Children are naturally curious little creatures, and when there is fun and interesting information for them to learn about, they will react like sponges, absorbing every bit of what they are being taught. As wonderful and pliable and curious as they are, one also has to realize that children are children, and by their very nature, they tend to have short attention spans. Trying to get them to grasp things or listen for too long may not be the best way to go about teaching them this important information about our country’s forefathers.
There are many fabulous teaching tools that teachers can take advantage of, and these tools can make the learning more interesting and more productive. Let’s look at some great resources.
*Plimoth Plantation –
Teachers can take advantage of many of the resources for teachers at Plimoth Plantation’s website. They have a wealth of interesting books, timelines, maps, links to other resources and a host of online resources. If you live close enough to do a field trip, you can do an overnight event, or participate in a winter workshop.
They also offer field trips, and for people who don’t live close to the plantation, they can even send staff people to schools to meet with school children. There are also traveling workshops that teachers can take advantage of, but the school district has to be willing to pay for this sort of event.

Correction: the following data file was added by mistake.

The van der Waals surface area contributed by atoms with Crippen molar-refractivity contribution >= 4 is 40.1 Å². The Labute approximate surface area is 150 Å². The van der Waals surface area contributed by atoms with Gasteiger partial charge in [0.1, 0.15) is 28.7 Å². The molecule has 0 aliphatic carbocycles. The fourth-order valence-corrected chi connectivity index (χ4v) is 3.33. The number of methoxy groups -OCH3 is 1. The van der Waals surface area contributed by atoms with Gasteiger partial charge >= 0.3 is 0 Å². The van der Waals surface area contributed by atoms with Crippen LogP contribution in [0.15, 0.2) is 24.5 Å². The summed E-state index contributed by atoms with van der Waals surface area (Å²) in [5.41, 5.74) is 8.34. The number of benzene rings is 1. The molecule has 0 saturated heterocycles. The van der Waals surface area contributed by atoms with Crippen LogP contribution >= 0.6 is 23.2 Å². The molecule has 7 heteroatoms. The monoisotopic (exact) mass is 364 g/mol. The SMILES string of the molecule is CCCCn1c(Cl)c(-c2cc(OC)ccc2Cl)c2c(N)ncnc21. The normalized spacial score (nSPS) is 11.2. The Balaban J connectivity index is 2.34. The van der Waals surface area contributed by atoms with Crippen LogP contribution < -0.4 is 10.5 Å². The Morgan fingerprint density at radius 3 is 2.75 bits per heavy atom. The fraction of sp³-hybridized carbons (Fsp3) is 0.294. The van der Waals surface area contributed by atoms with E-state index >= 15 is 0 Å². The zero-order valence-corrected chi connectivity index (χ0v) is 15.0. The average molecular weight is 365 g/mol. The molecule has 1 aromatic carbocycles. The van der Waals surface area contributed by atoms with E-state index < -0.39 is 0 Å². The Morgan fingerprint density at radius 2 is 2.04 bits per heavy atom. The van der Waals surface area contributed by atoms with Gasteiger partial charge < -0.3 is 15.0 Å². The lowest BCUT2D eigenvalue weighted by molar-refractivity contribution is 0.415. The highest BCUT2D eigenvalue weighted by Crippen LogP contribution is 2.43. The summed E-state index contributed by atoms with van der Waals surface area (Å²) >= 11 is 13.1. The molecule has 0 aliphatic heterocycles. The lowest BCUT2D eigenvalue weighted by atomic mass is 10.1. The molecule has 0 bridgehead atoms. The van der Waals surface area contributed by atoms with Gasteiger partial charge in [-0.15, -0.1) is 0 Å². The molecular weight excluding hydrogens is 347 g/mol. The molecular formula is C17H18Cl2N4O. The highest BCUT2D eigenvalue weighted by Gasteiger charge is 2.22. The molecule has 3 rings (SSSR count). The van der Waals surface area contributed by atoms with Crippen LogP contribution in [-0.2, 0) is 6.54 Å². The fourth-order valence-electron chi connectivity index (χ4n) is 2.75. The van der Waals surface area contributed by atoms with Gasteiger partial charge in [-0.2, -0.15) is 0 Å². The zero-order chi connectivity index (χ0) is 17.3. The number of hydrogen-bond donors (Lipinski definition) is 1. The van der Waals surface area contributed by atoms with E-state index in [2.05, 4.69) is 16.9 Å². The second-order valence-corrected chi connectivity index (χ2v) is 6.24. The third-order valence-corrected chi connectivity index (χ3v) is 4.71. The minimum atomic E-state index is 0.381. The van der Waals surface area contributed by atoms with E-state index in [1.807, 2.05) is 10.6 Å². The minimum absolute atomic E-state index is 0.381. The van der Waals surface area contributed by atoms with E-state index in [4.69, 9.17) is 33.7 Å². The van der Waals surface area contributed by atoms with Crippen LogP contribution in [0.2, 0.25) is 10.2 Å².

If it is possible to visit the Plantation, children can get to see what colonial life was like by actually visiting some restored sites or replicas that were made to look exactly like the buildings that were there in the 17th century.
*Other Plimoth Experiences –
Kids can go to summer camp at the plantation. A great adventure for a child is a chance to step back into the 17th century. This is a day camp experience that gives them a week long opportunity to experience life as the Wampanoag Indians experienced it. The camp sessions are a week each and the day lasts from 9 AM to 3 PM.
For people who don’t have the luxury of being able to send their kids to camp a la Wampanoag style, consider a family trip to Plimoth Plantation over the Thanksgiving holiday. To do this, you’ll have to make your reservations long in advance. If you can spend some time there, there is lodging where you can stay. Choose from a bed and breakfast, a traditional hotel/motel or a camp ground. They also have vacation rentals, but those require reservations far in advance.
A vacation at Plimoth will afford you the opportunity to tour the Wampanoag home site, step aboard the Mayflower II and see the recreation of the very Mayflower that landed in Plimoth in 1620, or you can visit a 1627 English village, a town that is essentially a recreation of the farming village that the Pilgrims built right there on the Wampanoag homeland.
There are many more activities that one can do on a visit to Plimoth Plantation, but the beauty in a trip like this, or the opportunity to take advantage of all that Plimoth Plantation has to offer is that children are more likely to remember things that they experience in person, and they can then tell their friends about what they’ve seen and learned. A parent or a teacher will get a twinkle in their eyes when they hear the child retell of their experiences, because you know that when information is important enough to share with others, it is important enough to remember.